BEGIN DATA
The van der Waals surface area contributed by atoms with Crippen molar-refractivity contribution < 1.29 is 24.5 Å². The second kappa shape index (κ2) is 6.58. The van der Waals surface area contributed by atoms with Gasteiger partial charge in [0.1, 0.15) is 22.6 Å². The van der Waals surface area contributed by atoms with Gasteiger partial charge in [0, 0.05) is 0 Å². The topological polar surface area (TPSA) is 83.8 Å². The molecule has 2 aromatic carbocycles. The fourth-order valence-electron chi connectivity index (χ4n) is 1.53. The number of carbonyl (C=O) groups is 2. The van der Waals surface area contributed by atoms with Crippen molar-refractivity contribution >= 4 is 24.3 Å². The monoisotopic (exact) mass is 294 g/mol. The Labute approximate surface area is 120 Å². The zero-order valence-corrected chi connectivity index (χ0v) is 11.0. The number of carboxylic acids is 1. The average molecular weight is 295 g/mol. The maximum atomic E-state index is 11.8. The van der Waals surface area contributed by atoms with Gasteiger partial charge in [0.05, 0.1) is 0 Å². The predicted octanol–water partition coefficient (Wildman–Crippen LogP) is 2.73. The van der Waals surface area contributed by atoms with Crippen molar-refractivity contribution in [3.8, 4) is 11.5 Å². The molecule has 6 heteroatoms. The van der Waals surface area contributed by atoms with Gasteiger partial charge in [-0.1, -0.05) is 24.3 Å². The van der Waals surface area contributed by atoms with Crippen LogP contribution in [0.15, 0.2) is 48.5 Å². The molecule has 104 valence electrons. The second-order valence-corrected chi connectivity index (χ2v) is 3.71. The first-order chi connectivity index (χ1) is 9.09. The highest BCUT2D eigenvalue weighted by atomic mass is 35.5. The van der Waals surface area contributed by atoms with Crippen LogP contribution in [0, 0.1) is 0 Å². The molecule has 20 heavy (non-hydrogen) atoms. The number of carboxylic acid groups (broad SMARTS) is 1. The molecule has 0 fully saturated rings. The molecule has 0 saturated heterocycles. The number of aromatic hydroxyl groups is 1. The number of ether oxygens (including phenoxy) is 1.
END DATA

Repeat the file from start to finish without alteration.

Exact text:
The van der Waals surface area contributed by atoms with Crippen molar-refractivity contribution < 1.29 is 24.5 Å². The second kappa shape index (κ2) is 6.58. The van der Waals surface area contributed by atoms with Gasteiger partial charge in [0.1, 0.15) is 22.6 Å². The van der Waals surface area contributed by atoms with Gasteiger partial charge in [0, 0.05) is 0 Å². The topological polar surface area (TPSA) is 83.8 Å². The molecule has 2 aromatic carbocycles. The fourth-order valence-electron chi connectivity index (χ4n) is 1.53. The number of carbonyl (C=O) groups is 2. The van der Waals surface area contributed by atoms with Crippen molar-refractivity contribution >= 4 is 24.3 Å². The monoisotopic (exact) mass is 294 g/mol. The Labute approximate surface area is 120 Å². The zero-order valence-corrected chi connectivity index (χ0v) is 11.0. The number of carboxylic acids is 1. The average molecular weight is 295 g/mol. The maximum atomic E-state index is 11.8. The van der Waals surface area contributed by atoms with Gasteiger partial charge in [0.05, 0.1) is 0 Å². The predicted octanol–water partition coefficient (Wildman–Crippen LogP) is 2.73. The van der Waals surface area contributed by atoms with Crippen molar-refractivity contribution in [3.8, 4) is 11.5 Å². The molecule has 6 heteroatoms. The van der Waals surface area contributed by atoms with Gasteiger partial charge in [-0.1, -0.05) is 24.3 Å². The van der Waals surface area contributed by atoms with Crippen LogP contribution in [0.15, 0.2) is 48.5 Å². The molecule has 104 valence electrons. The second-order valence-corrected chi connectivity index (χ2v) is 3.71. The first-order chi connectivity index (χ1) is 9.09. The highest BCUT2D eigenvalue weighted by atomic mass is 35.5. The van der Waals surface area contributed by atoms with Crippen LogP contribution in [0, 0.1) is 0 Å². The molecule has 20 heavy (non-hydrogen) atoms. The number of carboxylic acid groups (broad SMARTS) is 1. The molecule has 0 fully saturated rings. The molecule has 0 saturated heterocycles. The number of aromatic hydroxyl groups is 1. The number of ether oxygens (including phenoxy) is 1.